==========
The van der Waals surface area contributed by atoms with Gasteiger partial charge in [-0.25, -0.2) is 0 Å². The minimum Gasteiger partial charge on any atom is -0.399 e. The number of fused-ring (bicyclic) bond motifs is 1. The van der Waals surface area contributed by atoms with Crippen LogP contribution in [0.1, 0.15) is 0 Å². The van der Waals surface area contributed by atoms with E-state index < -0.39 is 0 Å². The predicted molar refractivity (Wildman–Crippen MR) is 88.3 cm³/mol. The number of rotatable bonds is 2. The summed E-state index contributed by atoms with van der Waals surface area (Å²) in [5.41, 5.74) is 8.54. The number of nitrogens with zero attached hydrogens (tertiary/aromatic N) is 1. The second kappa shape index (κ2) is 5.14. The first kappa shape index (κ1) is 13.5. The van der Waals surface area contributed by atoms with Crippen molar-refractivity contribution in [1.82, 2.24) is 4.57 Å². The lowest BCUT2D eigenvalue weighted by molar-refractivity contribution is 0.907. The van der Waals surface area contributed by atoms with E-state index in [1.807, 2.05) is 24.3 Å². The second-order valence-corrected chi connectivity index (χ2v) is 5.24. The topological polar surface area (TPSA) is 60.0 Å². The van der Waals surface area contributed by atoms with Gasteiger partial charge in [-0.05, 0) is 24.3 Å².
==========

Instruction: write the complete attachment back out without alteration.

The van der Waals surface area contributed by atoms with Gasteiger partial charge in [-0.25, -0.2) is 0 Å². The minimum Gasteiger partial charge on any atom is -0.399 e. The number of fused-ring (bicyclic) bond motifs is 1. The van der Waals surface area contributed by atoms with Crippen LogP contribution in [0.1, 0.15) is 0 Å². The van der Waals surface area contributed by atoms with E-state index < -0.39 is 0 Å². The predicted molar refractivity (Wildman–Crippen MR) is 88.3 cm³/mol. The number of rotatable bonds is 2. The summed E-state index contributed by atoms with van der Waals surface area (Å²) in [5.41, 5.74) is 8.54. The number of nitrogens with zero attached hydrogens (tertiary/aromatic N) is 1. The second kappa shape index (κ2) is 5.14. The first kappa shape index (κ1) is 13.5. The van der Waals surface area contributed by atoms with Crippen molar-refractivity contribution in [1.82, 2.24) is 4.57 Å². The lowest BCUT2D eigenvalue weighted by molar-refractivity contribution is 0.907. The van der Waals surface area contributed by atoms with E-state index in [1.807, 2.05) is 24.3 Å². The second-order valence-corrected chi connectivity index (χ2v) is 5.24. The topological polar surface area (TPSA) is 60.0 Å². The van der Waals surface area contributed by atoms with Gasteiger partial charge in [-0.05, 0) is 24.3 Å².